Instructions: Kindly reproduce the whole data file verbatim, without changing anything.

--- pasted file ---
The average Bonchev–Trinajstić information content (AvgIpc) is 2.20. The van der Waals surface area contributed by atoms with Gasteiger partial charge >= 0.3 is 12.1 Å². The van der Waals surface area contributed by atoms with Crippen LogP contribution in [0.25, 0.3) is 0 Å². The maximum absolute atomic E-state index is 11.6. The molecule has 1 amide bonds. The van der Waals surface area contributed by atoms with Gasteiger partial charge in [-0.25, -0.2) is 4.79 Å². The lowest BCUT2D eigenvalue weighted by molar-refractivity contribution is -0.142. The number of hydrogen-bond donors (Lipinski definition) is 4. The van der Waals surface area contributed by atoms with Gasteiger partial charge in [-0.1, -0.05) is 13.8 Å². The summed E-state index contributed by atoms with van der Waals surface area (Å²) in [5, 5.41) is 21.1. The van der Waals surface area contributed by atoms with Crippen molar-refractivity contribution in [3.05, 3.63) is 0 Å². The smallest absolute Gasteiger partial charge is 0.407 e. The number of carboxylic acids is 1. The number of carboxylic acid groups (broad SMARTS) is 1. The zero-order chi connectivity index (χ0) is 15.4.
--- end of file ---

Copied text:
The average Bonchev–Trinajstić information content (AvgIpc) is 2.20. The van der Waals surface area contributed by atoms with Gasteiger partial charge >= 0.3 is 12.1 Å². The van der Waals surface area contributed by atoms with Crippen LogP contribution in [0.25, 0.3) is 0 Å². The maximum absolute atomic E-state index is 11.6. The molecule has 1 amide bonds. The van der Waals surface area contributed by atoms with Gasteiger partial charge in [-0.25, -0.2) is 4.79 Å². The lowest BCUT2D eigenvalue weighted by molar-refractivity contribution is -0.142. The number of hydrogen-bond donors (Lipinski definition) is 4. The van der Waals surface area contributed by atoms with Gasteiger partial charge in [-0.1, -0.05) is 13.8 Å². The summed E-state index contributed by atoms with van der Waals surface area (Å²) in [5, 5.41) is 21.1. The van der Waals surface area contributed by atoms with Crippen molar-refractivity contribution in [3.05, 3.63) is 0 Å². The smallest absolute Gasteiger partial charge is 0.407 e. The number of carboxylic acids is 1. The number of carboxylic acid groups (broad SMARTS) is 1. The zero-order chi connectivity index (χ0) is 15.4.